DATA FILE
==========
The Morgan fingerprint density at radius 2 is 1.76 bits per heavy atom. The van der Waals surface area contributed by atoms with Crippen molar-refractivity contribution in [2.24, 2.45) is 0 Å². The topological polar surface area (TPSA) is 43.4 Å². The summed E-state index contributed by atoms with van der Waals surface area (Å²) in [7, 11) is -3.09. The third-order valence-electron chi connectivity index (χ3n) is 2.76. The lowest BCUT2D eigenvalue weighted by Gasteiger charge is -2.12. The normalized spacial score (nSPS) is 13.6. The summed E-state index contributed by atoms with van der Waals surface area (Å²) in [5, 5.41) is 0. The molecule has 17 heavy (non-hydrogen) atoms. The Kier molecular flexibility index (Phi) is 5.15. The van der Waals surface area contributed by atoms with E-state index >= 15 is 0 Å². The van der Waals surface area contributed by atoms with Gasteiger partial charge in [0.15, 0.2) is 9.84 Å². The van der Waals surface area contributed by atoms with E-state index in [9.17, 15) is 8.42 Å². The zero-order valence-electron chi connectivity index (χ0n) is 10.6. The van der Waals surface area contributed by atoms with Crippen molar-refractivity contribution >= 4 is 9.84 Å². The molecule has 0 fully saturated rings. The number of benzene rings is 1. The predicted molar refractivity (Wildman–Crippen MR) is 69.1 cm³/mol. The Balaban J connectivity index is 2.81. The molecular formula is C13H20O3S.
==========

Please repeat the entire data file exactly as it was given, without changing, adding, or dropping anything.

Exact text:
The Morgan fingerprint density at radius 2 is 1.76 bits per heavy atom. The van der Waals surface area contributed by atoms with Crippen molar-refractivity contribution in [2.24, 2.45) is 0 Å². The topological polar surface area (TPSA) is 43.4 Å². The summed E-state index contributed by atoms with van der Waals surface area (Å²) in [7, 11) is -3.09. The third-order valence-electron chi connectivity index (χ3n) is 2.76. The lowest BCUT2D eigenvalue weighted by Gasteiger charge is -2.12. The normalized spacial score (nSPS) is 13.6. The summed E-state index contributed by atoms with van der Waals surface area (Å²) in [5, 5.41) is 0. The molecule has 17 heavy (non-hydrogen) atoms. The Kier molecular flexibility index (Phi) is 5.15. The van der Waals surface area contributed by atoms with E-state index >= 15 is 0 Å². The van der Waals surface area contributed by atoms with Gasteiger partial charge in [0.15, 0.2) is 9.84 Å². The van der Waals surface area contributed by atoms with E-state index in [9.17, 15) is 8.42 Å². The zero-order valence-electron chi connectivity index (χ0n) is 10.6. The van der Waals surface area contributed by atoms with Crippen molar-refractivity contribution >= 4 is 9.84 Å². The molecule has 0 fully saturated rings. The number of benzene rings is 1. The predicted molar refractivity (Wildman–Crippen MR) is 69.1 cm³/mol. The Balaban J connectivity index is 2.81. The molecular formula is C13H20O3S.